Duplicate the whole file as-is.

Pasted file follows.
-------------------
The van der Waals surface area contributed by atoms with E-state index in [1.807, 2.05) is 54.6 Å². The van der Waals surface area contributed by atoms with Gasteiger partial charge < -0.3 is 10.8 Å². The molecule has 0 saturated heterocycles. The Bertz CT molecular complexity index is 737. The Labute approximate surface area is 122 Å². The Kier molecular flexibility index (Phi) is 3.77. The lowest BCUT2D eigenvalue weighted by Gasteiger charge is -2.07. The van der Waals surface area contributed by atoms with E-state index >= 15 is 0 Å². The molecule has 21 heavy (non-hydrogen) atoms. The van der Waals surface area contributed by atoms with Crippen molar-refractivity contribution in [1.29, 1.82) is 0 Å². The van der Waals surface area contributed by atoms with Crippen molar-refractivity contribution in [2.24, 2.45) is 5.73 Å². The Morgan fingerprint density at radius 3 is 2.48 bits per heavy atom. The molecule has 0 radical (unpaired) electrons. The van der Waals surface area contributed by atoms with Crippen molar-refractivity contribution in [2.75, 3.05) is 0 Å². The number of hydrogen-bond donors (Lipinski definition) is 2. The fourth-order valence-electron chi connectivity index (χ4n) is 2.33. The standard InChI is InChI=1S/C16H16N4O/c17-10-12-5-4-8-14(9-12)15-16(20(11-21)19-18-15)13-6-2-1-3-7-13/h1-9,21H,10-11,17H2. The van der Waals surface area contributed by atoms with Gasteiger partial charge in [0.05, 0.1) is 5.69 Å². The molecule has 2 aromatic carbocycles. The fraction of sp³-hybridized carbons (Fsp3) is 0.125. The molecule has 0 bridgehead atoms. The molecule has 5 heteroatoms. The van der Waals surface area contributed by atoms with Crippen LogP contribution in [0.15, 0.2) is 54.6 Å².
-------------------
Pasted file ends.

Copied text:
The van der Waals surface area contributed by atoms with E-state index in [1.807, 2.05) is 54.6 Å². The van der Waals surface area contributed by atoms with Gasteiger partial charge < -0.3 is 10.8 Å². The molecule has 0 saturated heterocycles. The Bertz CT molecular complexity index is 737. The Labute approximate surface area is 122 Å². The Kier molecular flexibility index (Phi) is 3.77. The lowest BCUT2D eigenvalue weighted by Gasteiger charge is -2.07. The van der Waals surface area contributed by atoms with E-state index >= 15 is 0 Å². The molecule has 21 heavy (non-hydrogen) atoms. The van der Waals surface area contributed by atoms with Crippen molar-refractivity contribution in [1.29, 1.82) is 0 Å². The van der Waals surface area contributed by atoms with Crippen molar-refractivity contribution in [2.24, 2.45) is 5.73 Å². The Morgan fingerprint density at radius 3 is 2.48 bits per heavy atom. The molecule has 0 radical (unpaired) electrons. The van der Waals surface area contributed by atoms with Crippen molar-refractivity contribution in [2.75, 3.05) is 0 Å². The number of hydrogen-bond donors (Lipinski definition) is 2. The fourth-order valence-electron chi connectivity index (χ4n) is 2.33. The standard InChI is InChI=1S/C16H16N4O/c17-10-12-5-4-8-14(9-12)15-16(20(11-21)19-18-15)13-6-2-1-3-7-13/h1-9,21H,10-11,17H2. The van der Waals surface area contributed by atoms with Gasteiger partial charge in [0.05, 0.1) is 5.69 Å². The molecule has 2 aromatic carbocycles. The fraction of sp³-hybridized carbons (Fsp3) is 0.125. The molecule has 0 bridgehead atoms. The molecule has 5 heteroatoms. The van der Waals surface area contributed by atoms with Crippen LogP contribution in [0.15, 0.2) is 54.6 Å².